AI Is on the Upswing in Optimizing K–12 Education

Educators are already using artificial intelligence in small ways with grading and reading programs.

Artificial intelligence may seem like a future technology waiting in the wings to burst on to the K–12 scene, but it has made its presence known in classrooms already. Most teachers are using AI and may not even know it.

Thanks to AI automation, educators are saving time and diving deeper into personalized learning and differentiated instruction.

For example, reading teachers may use differentiated leveling programs to determine what instruction students need and what gaps exist. Previously, teachers had to complete these processes manually, which was time-consuming and pulled them away from valuable one-on-one time with their students.

AI also is helping to automate grading. It can even assess the written portions of tests fairly well. Obviously, AI won’t evaluate a writer’s personal flair or artistry, but it can quickly grade technical rubrics, such as varying sentence structures, word length, appropriate word choice and subject-verb agreement. This efficiency is a beneficial aspect of AI that teachers would do well to embrace.

I recently saw an AI-based program grade math calculations. It transfers the student’s handwriting into text the program can read, then it marks each step with a green check or a red x. The student can follow along to better understand his or her math mistakes and successes. In that way, the program serves as a mechanized tutor, offering individualized line-by-line support for an algebra or trigonometry problem, which is something a teacher would struggle to do.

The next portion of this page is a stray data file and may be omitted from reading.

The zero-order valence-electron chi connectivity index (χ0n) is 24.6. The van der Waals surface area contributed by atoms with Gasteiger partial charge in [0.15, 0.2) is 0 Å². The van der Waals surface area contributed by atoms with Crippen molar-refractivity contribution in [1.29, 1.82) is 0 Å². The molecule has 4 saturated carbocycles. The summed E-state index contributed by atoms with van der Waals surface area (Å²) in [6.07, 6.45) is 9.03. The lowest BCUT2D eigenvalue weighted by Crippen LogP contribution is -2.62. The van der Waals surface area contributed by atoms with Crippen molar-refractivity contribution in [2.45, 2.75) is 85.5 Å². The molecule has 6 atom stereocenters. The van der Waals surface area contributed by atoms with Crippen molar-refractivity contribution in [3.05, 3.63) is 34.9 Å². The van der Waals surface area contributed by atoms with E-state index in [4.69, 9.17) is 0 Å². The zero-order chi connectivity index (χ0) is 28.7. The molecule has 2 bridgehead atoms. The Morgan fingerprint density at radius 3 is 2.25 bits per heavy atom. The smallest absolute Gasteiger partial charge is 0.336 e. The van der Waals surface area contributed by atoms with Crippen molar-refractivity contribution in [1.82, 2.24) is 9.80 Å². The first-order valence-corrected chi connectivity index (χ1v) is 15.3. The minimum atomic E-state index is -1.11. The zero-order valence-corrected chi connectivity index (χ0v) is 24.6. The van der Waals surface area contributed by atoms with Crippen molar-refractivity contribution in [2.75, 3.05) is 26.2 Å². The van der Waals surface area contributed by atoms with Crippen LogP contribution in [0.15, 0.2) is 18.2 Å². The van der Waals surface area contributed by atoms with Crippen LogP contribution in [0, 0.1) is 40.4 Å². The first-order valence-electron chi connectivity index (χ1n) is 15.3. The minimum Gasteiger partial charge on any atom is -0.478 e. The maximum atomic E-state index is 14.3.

AI Gives Teachers Time Back to Educate

These examples illustrate how AI can assist personalized learning and differentiated instruction, while also saving teachers quite a bit of time to get back to educating.

There is so much data that supports the saying “30 seconds a day adds up to six instructional hours by the end of the year.” If we can use AI with that kind of mentality, I think it would prove valuable in ways we can’t even predict yet.

It’s time to determine how AI can improve other parts of our instructional practice too. Let's identify what our current roadblocks are and then make sure that we include AI in the survey of options for fixing those obstacles.

And, educators, never fear. Sometimes I hear grumbling that AI may someday replace teachers altogether. The idea that “they're going to replace me and put a portal into the student's brain to download information” is still the stuff of science fiction.

AI today is only a cheerful assistant, saving teachers time and helping their students along the way.

We will always need teachers and human interaction in the classroom. Anything else does not compute.

This article is part of the "Connect IT: Bridging the Gap Between Education and Technology" series. Please join the discussion on Twitter by using the #ConnectIT hashtag.

[title]Connect IT: Bridging the Gap Between Education and Technology
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Oct 02 2017